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NASCAR Cup Series driver Chase Briscoe put on an impressive performance last weekend during his first victory in the sport’s top national circuit. Briscoe, 27, led 101 of 312 laps to shoot up the points list into a tie for fourth with defending series champion Kyle Larson.

With this being just his second Cup Series season, there was an understandable temptation to label Briscoe as an overnight sensation of sorts. However, a great profile written two years ago nails the true story: It wasn’t long ago that Briscoe was less than a week away from being out of the sport.

Chase Briscoe is on the figurative right track in the NASCAR Cup Series

Chase Briscoe speaks to the media during qualifying for the NASCAR Cup Series Busch Light Clash at Los Angeles Memorial Coliseum on Feb. 5, 2022. |  Meg Oliphant/Getty Images
Chase Briscoe speaks to the media during qualifying for the NASCAR Cup Series Busch Light Clash at Los Angeles Memorial Coliseum on Feb. 5, 2022. | Meg Oliphant/Getty Images

The 2021 season wasn’t the rookie campaign Chase Briscoe envisioned as he moved up to replace Clint Bowyer in the No. 14 Ford at Stewart-Haas Racing. Coming off a nine-win season in the Xfinity Series, Briscoe managed only three top-10 finishes.

Even in a year in which SHR underachieved in general, finishing 23rd in points wasn’t great. Still, Briscoe finished ahead of veterans Erik Jones, Daniel Suarez, and Ryan Newman.  With a year of experience under his belt, he came back this year with the advantage of the great equalizer: Even if it doesn’t last into the late summer and fall, the Next Gen car has narrowed the gap between the haves and have-nots.

That didn’t automatically put Briscoe on equal footing with Kyle Larson or the other drivers from the 2021 Championship 4, but it has nudged him closer to the conversation. Even before the breakthrough win at Phoenix Raceway, Briscoe finished third in the Daytona 500 and led 20 laps on his way to 16th at Auto Club Speedway.

All in all, Briscoe is on track for his first playoff appearance, and visiting Victory Lane last weekend was a nice morale boost for Stewart-Haas Racing after a lost season.

Chase Briscoe saved his career through his father’s chance meeting

If not for a bit of good fortune, Chase Briscoe might be preparing for another in the endless series of World of Outlaws dirt-track races on Saturday instead of practicing at Atlanta Motor Speedway, where he’ll start on the pole on Sunday. It’s a story that Jeff Gluck told in a 2020 story for The Athletic as Briscoe was enjoying his breakthrough season in the Xfinity Series.

Finishing sixth in the Camping World Truck Series for Brad Keselowski’s team in 2017 led to Briscoe latching on with the Roush Fenway Racing Xfinity team for a partial schedule. The fact that both those teams are now defunct speaks to how close to the edge Briscoe’s career has been.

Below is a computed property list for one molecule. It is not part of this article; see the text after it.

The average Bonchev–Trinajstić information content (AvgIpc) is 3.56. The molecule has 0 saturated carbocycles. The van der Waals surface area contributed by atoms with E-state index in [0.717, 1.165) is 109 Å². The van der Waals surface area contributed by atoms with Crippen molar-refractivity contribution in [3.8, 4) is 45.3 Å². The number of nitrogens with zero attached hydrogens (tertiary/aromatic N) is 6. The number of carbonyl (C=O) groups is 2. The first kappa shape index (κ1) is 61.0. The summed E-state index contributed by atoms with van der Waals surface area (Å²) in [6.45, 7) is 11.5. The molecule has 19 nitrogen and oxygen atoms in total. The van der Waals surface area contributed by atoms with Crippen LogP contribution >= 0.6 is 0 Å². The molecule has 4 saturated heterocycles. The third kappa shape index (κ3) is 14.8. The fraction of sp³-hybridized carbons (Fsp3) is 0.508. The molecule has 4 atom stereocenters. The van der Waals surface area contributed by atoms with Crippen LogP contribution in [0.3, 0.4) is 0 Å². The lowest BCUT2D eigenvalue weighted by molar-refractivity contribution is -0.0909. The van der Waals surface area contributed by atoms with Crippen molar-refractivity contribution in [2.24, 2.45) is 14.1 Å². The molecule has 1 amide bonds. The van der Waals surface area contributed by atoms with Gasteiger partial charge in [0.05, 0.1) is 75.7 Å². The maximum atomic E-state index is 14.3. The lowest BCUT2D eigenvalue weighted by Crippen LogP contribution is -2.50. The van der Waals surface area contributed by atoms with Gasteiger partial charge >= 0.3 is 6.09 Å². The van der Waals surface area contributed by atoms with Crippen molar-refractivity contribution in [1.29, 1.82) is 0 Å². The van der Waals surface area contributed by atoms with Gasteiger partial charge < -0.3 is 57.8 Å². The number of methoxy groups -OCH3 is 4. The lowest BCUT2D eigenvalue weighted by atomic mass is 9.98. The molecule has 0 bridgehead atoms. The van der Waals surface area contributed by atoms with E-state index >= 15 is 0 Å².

That was never truer than at the end of the 2019 season. Splitting time between Roush Fenway and Stewart-Haas Racing, Briscoe won on the Charlotte Roval late in 2018 to land a full-year Xfinity deal with SHR. Another victory and a fifth-place finish in points in 2019 appeared to guarantee the Indiana native’s spot in the 2020 lineup.

However, he learned during Championship 4 weekend at Homestead-Miami that Ford could no longer allocate money to his SHR car for the following season.  The team gave its blessing for Briscoe to look toward other teams, but nothing was materializing.

That’s when Kevin Briscoe was walking to dinner one night in Las Vegas shortly after the season. He happened to be wearing his son’s No. 98 Ford hat, and it was one of the most fortunate choices of attire in recent racing history.

HighPoint gave a talented driver the break he needed

Mike Mendiburu, both an IT executive and NASCAR fan, came across Kevin Briscoe wearing that No. 98 hat and struck up a conversation. Not only was the CEO of HighPoint a NASCAR fan, but he was a fan of Chase Briscoe and Stewart-Haas Racing.

HighPoint executives previously inquired about sponsoring an SHR car, but those discussions went nowhere. This time, though, Mendiburu handed Kevin Briscoe a business card and asked him to follow up.

“Most of the time when stuff like that happens, you think, ‘Yeah, right,’” the elder Briscoe said. “But for some reason, it felt like the guy seemed genuine.”

This time, the talks panned out. HighPoint signed on for primary sponsorship in 13 races, four of which the third-year Xfinity driver won. Money from Ford and a handful of one-off sponsors allowed him to run a full season that ended with nine victories and 13 other top-10 finishes. It was his ticket to the Cup Series after Clint Bowyer retired.

“This year could easily not have happened,” Briscoe told The Athletic. “I was literally two days away from not being here at all.”

With how well 2022 has started, he could be hanging around for a good number of years now.

All stats courtesy of Racing Reference.


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